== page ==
The Way the Music Died

She’s happily listening to “American Girl.” And none of us ever will again.
Photo credits: Pyxurz

I’ve always had an inexplicable aversion to Chianti. If someone were to just fill up my glass without my knowledge I’d drink it and love it; but I won’t order it, I don’t want to talk about it, and even seeing the name on the label sends a tiny chill down my spine. I recently realized the source of my repugnance is the same as the reason I can’t ever get through the song “American Girl” by Tom Petty – it’s Hannibal Lecter’s fault. The Senator’s daughter innocently jamming out to the tune, just before being kidnapped by Buffalo Bill in Silence of the Lambs, officially killed a once perfectly harmless – and arguably awesome – song.

While effective, psycho killers aren’t the only method of slaughtering a beautiful song. Alcohol-inspired sing-a-longs are also deft music killing machines. Thanks to the movie 27 Dresses, and every single nightclub in the entire city of Las Vegas, “Bennie and the Jets” and “Don’t Stop Believin’,” respectively, have each lost a coveted spot on my iPod.

TV show theme songs are also music assassins, but the death is long and torturous – often lasting for years. Can anyone still listen to The Who’s “Who Are You” or “Baba O’Riley” without visions of crime tape and blood spatter? And while I never personally enjoyed Paula Cole’s “I Don’t Wanna Wait,” I think Dawson’s Creek brought that song both to life and death.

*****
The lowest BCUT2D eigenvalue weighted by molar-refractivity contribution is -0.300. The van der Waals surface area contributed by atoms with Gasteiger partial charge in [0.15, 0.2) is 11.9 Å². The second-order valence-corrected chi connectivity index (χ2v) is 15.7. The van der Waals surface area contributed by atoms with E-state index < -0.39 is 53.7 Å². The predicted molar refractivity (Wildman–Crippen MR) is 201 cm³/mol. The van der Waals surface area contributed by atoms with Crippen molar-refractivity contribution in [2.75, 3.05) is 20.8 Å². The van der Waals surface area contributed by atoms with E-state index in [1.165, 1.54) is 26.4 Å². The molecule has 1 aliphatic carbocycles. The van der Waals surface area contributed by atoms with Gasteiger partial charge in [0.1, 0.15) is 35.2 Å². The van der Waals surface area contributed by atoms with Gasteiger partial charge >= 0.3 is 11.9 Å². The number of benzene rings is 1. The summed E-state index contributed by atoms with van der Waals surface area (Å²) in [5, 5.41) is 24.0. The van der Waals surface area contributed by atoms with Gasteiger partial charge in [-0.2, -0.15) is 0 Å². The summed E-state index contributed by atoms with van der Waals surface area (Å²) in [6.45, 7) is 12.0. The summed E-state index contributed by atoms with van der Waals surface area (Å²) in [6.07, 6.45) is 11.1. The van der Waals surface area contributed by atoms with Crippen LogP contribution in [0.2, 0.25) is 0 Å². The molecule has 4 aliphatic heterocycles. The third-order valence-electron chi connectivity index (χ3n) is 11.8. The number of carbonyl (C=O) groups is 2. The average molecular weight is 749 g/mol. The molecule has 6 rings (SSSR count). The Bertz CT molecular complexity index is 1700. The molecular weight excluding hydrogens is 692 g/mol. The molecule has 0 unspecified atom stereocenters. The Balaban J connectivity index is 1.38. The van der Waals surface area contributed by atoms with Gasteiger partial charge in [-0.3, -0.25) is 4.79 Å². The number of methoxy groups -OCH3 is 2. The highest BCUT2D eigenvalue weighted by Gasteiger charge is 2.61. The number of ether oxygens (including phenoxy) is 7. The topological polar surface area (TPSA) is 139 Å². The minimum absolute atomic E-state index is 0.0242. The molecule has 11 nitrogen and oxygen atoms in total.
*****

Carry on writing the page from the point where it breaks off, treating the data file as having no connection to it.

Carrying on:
Last, and absolutely least, commercials are the official graveyard of amazing songs. If it’s a car commercial, your song is safe. If it’s an Old Navy commercial (RIP “Only in My Dreams” and “Sister Christian”) then I highly recommend you hit mute or get a TiVo.

Some songs are immortalized by their on-screen presence. Just ask Kenny Loggins or the cast of My Best Friend’s Wedding. I’ll never be able to separate Phil Collins’ “In the Air Tonight” from the train scene in Risky Business, or “Playing with the Boys” from Cruise and Kilmer’s glistening abs in Top Gun. Sure a movie montage here and there may briefly dampen the spirit of the song, but nothing brings my musical bliss to a screeching halt faster than the image of that creepy Buffalo Bill asking Katherine to “put the lotion in the basket” whenever Mr. Petty starts his croon. Incidentally, I also hate fava beans.

What’s the song you can’t ever listen to the same way again?

Advertisements

About WhiteElephantInTheRoom

I'm an 80s music lover, traveling junkie, mac & cheese connoisseur, amateur wine snob, party-planning priestess and Chicago transplant living in Southern California. I find adventure in the everyday and have a unending compulsion to write about it. Hope you enjoy reading my mind!
This entry was posted in 80s, Commentary, Humor, Movies, Music, Nostalgia, Uncategorized and tagged , , , , , . Bookmark the permalink.

14 Responses to The Way the Music Died

  1. Amazing Grace–not that uplifting of a song in general (in my wretch-ed opinion) reminds me of the scene in Silkwood when Karen is about to bite it.

  2. This one’s a double-edged sword thingy – Peter Gabriel’s “In Your Eyes” in Say Anything. It was a major moment in the movie and in pop culture. But then became the standard that any single guy had to live up to. All single guys for years afterwards (including me) had live up to the image of Lloyd Dobbler holding up the boom box. Just couldn’t be done…